How has creativity shaped your life?

I’ve always been two-sided, being strong in both analytical thinking and creativity. I’ve never been purely one-sided. This is a key part of who I am. When I went to art school years ago, I didn’t receive any skills training. They just told me to be creative. Well, that didn’t work for me. At the end of my education, I wasn't confident that I could be an artist so I went into the business world. My creativity and analytical skills served me well there.  When I found myself unexpectedly retired in 2003, Barebrush emerged as my project.

How did Barebrush.com come about? Was there an "ah-ha" moment you can tell us about?

Around 2000, I was selling art through Yahoo auctions. Then Yahoo changed its rules and it became uneconomical.  However, I continued to paint.  When I retired, I decided that I was most interested in why people need to create art.  I tried to find the answer to this through an art history course, but they told me that’s not what art history is about. I ended up getting an MS in anthropology.  They invited me to study this question. After I earned my MS, I revamped my website, which had been on hold. In doing that, I realized that a group of artist on the same site would be much more interesting than just one artist. My watercolor series was called the Barebrush, hence the name. In 2006, I grabbed the domain name and drew my logo. Armed with a web site name and a logo, I bought a full year worth of advertising from Gallery Guide.  I knew I was going to do it.

I think the Gallery Guide guy thought I was crazy, but it worked out.

When I began painting nudes, my youngest daughter (age 10 at the time) asked me why I was painting naked people. She thought it was weird. I told her that many artists enjoy painting things from nature such as landscapes, animals, trees, water, etc., and that the human body is an important part of that. We represent a major aspect of nature and we shouldn't ignore that. She thought it made sense. Perhaps the answer is obvious, but from your perspective, why do some people have difficulty embracing nude art?

It’s a very good question! I’ve come to the conclusion that religion and the public school system teaches us that our minds are superior to our bodies. Many of us are taught that our bodies are either inferior, sinful, or something to be ashamed of. Artists who do nudes are concentrating on something that the rest of us are told we shouldn’t pay attention to.

Only athletes and dancers are encouraged to focus on their bodies. It’s an insidious and wrong approach. The mind doesn’t work without the body, and vice versa. You are one person with both aspects.  It's a dangerous thing to believe that one part of you is at war with another.  It's not a good message to teach children; it leads to all kinds of trouble. I’m really against it.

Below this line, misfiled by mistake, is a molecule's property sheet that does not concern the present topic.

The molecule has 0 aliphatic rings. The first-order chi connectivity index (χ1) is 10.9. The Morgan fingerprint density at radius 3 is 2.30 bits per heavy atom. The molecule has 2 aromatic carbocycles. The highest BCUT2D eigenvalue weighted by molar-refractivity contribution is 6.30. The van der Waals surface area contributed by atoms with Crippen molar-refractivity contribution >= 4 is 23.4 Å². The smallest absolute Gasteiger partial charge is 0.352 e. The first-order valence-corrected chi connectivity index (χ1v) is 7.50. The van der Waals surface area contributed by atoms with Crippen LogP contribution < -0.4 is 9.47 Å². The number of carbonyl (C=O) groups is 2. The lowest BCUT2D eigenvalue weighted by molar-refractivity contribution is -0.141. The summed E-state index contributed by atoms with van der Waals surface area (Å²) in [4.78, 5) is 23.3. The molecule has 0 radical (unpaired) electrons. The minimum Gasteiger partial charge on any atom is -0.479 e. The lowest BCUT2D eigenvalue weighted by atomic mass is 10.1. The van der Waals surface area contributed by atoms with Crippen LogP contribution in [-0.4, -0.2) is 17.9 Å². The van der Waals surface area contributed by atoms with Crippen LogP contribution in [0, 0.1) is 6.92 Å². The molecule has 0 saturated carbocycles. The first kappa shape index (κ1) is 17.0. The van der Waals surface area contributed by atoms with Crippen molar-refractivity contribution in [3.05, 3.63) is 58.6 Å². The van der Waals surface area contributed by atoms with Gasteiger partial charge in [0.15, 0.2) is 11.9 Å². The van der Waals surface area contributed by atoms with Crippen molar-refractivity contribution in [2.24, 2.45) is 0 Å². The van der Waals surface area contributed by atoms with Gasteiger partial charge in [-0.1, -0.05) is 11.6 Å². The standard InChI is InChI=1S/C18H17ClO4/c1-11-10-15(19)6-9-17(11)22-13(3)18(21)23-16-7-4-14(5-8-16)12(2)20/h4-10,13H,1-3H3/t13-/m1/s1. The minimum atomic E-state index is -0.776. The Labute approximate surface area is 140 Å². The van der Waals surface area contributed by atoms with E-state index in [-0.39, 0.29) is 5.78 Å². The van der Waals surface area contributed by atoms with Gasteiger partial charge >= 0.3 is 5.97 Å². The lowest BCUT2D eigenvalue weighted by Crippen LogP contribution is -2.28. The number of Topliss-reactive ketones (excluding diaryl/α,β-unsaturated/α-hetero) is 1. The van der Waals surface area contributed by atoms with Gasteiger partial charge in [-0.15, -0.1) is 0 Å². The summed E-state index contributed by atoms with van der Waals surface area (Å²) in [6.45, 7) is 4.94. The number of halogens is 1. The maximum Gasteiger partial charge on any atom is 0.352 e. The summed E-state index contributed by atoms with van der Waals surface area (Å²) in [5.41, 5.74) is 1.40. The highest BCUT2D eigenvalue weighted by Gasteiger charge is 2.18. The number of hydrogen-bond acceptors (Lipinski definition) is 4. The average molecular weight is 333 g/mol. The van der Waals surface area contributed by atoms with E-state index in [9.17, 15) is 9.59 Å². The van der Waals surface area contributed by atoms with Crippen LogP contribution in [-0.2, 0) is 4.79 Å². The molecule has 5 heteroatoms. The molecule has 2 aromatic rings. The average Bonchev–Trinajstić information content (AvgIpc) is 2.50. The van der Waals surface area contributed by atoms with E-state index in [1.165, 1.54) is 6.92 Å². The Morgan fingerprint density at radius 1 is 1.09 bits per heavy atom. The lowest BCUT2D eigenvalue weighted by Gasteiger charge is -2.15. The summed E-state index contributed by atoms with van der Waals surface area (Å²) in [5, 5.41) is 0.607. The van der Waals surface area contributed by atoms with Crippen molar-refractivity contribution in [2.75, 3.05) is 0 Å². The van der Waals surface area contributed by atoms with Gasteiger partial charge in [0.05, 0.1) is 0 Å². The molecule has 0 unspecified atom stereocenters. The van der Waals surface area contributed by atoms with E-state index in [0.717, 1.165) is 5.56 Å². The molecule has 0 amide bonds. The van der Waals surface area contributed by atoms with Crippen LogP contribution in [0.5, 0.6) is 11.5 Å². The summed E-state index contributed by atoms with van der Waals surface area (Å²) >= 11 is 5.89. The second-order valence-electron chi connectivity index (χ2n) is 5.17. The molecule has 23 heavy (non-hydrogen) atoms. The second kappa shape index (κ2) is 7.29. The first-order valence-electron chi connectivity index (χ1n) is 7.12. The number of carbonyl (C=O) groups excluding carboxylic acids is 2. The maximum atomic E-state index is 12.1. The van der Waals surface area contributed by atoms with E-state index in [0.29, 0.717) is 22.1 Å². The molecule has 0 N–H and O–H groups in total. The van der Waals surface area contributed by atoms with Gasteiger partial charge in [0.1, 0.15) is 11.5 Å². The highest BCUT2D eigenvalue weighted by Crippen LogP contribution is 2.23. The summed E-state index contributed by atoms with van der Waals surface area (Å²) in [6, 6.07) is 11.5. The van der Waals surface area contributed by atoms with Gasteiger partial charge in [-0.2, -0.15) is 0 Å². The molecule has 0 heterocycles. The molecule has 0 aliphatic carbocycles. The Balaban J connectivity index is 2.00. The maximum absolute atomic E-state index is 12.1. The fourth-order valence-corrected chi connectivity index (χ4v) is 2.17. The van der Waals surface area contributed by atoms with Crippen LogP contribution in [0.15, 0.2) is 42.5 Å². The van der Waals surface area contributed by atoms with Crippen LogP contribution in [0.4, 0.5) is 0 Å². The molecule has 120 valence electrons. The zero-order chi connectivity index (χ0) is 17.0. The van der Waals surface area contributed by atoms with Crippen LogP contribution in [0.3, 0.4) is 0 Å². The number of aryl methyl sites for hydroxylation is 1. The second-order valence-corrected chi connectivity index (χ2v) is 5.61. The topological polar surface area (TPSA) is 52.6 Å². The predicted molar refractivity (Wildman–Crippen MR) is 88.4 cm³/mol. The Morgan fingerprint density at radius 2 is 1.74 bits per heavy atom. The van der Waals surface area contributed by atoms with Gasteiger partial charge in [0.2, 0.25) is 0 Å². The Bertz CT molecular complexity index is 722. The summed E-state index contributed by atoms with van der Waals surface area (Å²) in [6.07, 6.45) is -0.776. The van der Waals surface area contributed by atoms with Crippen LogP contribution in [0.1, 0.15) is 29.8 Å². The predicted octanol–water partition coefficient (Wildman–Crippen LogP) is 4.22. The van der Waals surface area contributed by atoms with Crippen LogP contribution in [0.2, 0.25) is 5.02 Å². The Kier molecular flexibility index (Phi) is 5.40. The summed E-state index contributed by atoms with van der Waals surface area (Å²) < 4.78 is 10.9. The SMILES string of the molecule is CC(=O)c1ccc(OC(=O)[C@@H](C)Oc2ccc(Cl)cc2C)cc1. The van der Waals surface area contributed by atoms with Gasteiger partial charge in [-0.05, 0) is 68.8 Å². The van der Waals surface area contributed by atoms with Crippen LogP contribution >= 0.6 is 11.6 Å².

Have you always had an interest in art of the nude, and if so, why? Will that continue to be your focus moving forward? 

The first time I drew from the nude was first day of college. In my first art class on the first day, there was a male nude. Three or four people got up and walked out.  The teacher said, “Okay, that’s the way to eliminate people who are really not serious about art." (And in those days, male nudes models wore jock straps.) It so impressed me and it’s such a challenge.  I'm endlessly fascinated, so yes, I will continue. I’ve done other things – people, clothes, portraits, landscapes. But nothing fascinates me like the challenge of trying to represent both the physical and the spirit at the same time. That’s what I try to do, representing the body fairly, but more importantly, I try to bring out the essence of the person. I try to present the body as one the way I believe it is, not a shell of meat that has no spirit or a spirit that has no shape. I am dedicated and focused on that.

Nudes will continue to be the main focus for Barebrush, recognizing that there is a lot of other art. I was also interested in the controversy of nude art.  It is held apart, yet after a while I realized that nude art is just as much a part of life as our landscapes and pots. If I showed them all, then folks who shudder to think of looking at a nude may actually do so. My idea with Barebrush is to raise or increase the number of people who are aware of and can appreciate the art of the nude. I’ve had to walk a fine line with the other genres to make sure we don’t lose our main focus – nudes.

Kelly Borsheim
Have you had any major set backs regarding your creative endeavors that you can share with us? If so, how did you manage to keep moving forward?

Art school was a major set back because it confused me. I earned an art teaching degree, but decided that I couldn’t inflict my confusion on little kids.  I couldn’t bear the thought of not understanding what I was teaching, so I decided to keep my art to myself. For a long time I didn’t paint; I did other things. I found a lot of outlets in my regular work to use my creativity in positive ways, and I was well paid. I got into computers early on. Writing programs--making something out of nothing--fascinated me. You’re given a vague idea and then create what others envision. I would analyze, spec it out,  ask questions, research and put a design forward that would solve the business problem. There's a lot of creativity in solving business problems.